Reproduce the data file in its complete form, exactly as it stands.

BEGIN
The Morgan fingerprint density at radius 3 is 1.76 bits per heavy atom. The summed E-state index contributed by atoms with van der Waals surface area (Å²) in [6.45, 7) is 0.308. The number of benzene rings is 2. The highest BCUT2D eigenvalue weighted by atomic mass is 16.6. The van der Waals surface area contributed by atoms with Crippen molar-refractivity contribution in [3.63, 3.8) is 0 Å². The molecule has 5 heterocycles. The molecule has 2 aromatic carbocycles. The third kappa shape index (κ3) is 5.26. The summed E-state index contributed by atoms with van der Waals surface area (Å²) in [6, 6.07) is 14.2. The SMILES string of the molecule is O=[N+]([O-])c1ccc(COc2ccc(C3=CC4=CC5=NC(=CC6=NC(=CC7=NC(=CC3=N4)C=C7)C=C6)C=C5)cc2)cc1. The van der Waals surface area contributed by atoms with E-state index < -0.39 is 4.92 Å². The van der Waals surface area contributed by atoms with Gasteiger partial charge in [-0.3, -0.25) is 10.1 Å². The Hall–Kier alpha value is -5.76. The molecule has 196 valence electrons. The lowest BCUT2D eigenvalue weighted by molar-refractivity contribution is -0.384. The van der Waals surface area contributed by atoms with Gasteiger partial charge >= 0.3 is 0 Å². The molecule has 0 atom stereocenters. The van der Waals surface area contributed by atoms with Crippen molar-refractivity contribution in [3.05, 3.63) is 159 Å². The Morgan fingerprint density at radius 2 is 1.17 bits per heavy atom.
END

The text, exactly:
The Morgan fingerprint density at radius 3 is 1.76 bits per heavy atom. The summed E-state index contributed by atoms with van der Waals surface area (Å²) in [6.45, 7) is 0.308. The number of benzene rings is 2. The highest BCUT2D eigenvalue weighted by atomic mass is 16.6. The van der Waals surface area contributed by atoms with Crippen molar-refractivity contribution in [3.63, 3.8) is 0 Å². The molecule has 5 heterocycles. The molecule has 2 aromatic carbocycles. The third kappa shape index (κ3) is 5.26. The summed E-state index contributed by atoms with van der Waals surface area (Å²) in [6, 6.07) is 14.2. The SMILES string of the molecule is O=[N+]([O-])c1ccc(COc2ccc(C3=CC4=CC5=NC(=CC6=NC(=CC7=NC(=CC3=N4)C=C7)C=C6)C=C5)cc2)cc1. The van der Waals surface area contributed by atoms with E-state index < -0.39 is 4.92 Å². The van der Waals surface area contributed by atoms with Gasteiger partial charge in [-0.3, -0.25) is 10.1 Å². The Hall–Kier alpha value is -5.76. The molecule has 196 valence electrons. The lowest BCUT2D eigenvalue weighted by molar-refractivity contribution is -0.384. The van der Waals surface area contributed by atoms with Gasteiger partial charge >= 0.3 is 0 Å². The molecule has 0 atom stereocenters. The van der Waals surface area contributed by atoms with Crippen molar-refractivity contribution in [3.05, 3.63) is 159 Å². The Morgan fingerprint density at radius 2 is 1.17 bits per heavy atom.